President Donald Trump twice proposed the idea of ending the daily White House press briefing.
He first floated the suggestion in a May 12 tweet and reiterated it during an interview with Fox News later in the day, CNN Money reported.
Trump was asked what should be done about his press team being unable to keep up with him.
"We don't have press conferences," Trump said, according to CNN. "We just don't have them. Unless I have them every two weeks and do it myself. We don't have them."
In the tweet, Trump was even more dismissive of the need for press briefings: "Maybe the best thing to do would be to cancel all future 'press briefings' and hand out written responses for the sake of accuracy???" he tweeted.
Trump elaborated in the interview on why he was considering the move.
"I think it's a good idea," Trump added. "First of all you have a level of hostility that's incredible and it's very unfair."
The president defended his press team, describing deputy press secretary Sarah Huckabee Sanders as "a lovely young woman." Sean Spicer, the White House press secretary, was "a wonderful human being" and "a nice man," Trump added.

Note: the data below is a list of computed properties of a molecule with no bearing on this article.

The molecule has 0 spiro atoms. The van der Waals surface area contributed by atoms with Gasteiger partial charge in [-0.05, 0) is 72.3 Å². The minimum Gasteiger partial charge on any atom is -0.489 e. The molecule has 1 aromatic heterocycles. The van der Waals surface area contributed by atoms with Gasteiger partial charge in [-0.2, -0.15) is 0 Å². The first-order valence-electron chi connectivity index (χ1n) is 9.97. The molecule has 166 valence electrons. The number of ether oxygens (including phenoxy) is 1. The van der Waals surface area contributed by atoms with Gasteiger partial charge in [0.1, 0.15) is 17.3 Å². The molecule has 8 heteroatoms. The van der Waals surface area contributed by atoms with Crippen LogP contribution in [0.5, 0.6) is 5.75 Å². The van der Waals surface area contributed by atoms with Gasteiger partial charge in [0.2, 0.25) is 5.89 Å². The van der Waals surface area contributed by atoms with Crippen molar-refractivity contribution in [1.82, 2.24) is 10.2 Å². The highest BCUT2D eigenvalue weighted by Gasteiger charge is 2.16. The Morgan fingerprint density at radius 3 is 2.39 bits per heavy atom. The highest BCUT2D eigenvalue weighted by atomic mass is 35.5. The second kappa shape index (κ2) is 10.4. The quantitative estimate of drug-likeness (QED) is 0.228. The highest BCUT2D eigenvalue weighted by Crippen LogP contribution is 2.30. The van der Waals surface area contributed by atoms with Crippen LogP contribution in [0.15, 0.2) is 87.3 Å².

Nonetheless, Trump avoided committing himself on the question of Spicer's future.
"He's doing a good job but he gets beat up," he said.
Pressed by interviewer Jeanine Pirro if Spicer would remain in the job, Trump answered: "He's been there since the beginning."
Trump's comments followed strong criticism of the performance of his press team in the days after the firing of FBI Director James Comey. Sanders commented at the press briefing May 11 that Trump fired Comey based on a recommendation from the Justice Department, but Trump contradicted this in an interview later that day when he said it had been his decision.
Former Obama administration press secretary Josh Earnest stated that there was a "yawning credibility gap" with the briefings. The former campaign manager for John McCain, Steve Schmidt, stated that they contained "systemic, non-stop lying," according to The New York Times.
The White House Correspondents Association released a statement, declaring that ending the daily briefing "would reduce accountability, transparency, and the opportunity for Americans to see that, in the U.S. system, no political figure is above being questioned," Forbes reported.
One reason why Trump may decide to continue the press briefings might have to do with the audiences they are attracting.
"I'm not firing Sean Spicer," Trump said in April. "That guy gets great ratings."